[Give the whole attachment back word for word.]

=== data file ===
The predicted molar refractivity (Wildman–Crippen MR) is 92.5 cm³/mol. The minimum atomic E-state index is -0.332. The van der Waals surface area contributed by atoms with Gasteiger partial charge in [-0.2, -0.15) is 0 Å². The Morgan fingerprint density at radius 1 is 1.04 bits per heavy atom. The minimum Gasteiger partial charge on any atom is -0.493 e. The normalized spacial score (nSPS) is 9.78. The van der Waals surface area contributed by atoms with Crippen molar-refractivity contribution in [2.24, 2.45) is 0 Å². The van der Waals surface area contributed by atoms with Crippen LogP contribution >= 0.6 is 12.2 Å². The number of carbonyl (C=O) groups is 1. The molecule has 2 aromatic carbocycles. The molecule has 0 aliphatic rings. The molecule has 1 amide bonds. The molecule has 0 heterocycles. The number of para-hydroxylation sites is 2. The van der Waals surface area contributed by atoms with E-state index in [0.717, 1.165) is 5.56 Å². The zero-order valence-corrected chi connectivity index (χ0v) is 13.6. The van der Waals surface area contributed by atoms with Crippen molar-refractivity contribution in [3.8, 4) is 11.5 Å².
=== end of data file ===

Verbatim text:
The predicted molar refractivity (Wildman–Crippen MR) is 92.5 cm³/mol. The minimum atomic E-state index is -0.332. The van der Waals surface area contributed by atoms with Gasteiger partial charge in [-0.2, -0.15) is 0 Å². The Morgan fingerprint density at radius 1 is 1.04 bits per heavy atom. The minimum Gasteiger partial charge on any atom is -0.493 e. The normalized spacial score (nSPS) is 9.78. The van der Waals surface area contributed by atoms with Crippen molar-refractivity contribution in [2.24, 2.45) is 0 Å². The van der Waals surface area contributed by atoms with Crippen LogP contribution >= 0.6 is 12.2 Å². The number of carbonyl (C=O) groups is 1. The molecule has 2 aromatic carbocycles. The molecule has 0 aliphatic rings. The molecule has 1 amide bonds. The molecule has 0 heterocycles. The number of para-hydroxylation sites is 2. The van der Waals surface area contributed by atoms with E-state index in [0.717, 1.165) is 5.56 Å². The zero-order valence-corrected chi connectivity index (χ0v) is 13.6. The van der Waals surface area contributed by atoms with Crippen molar-refractivity contribution in [3.8, 4) is 11.5 Å².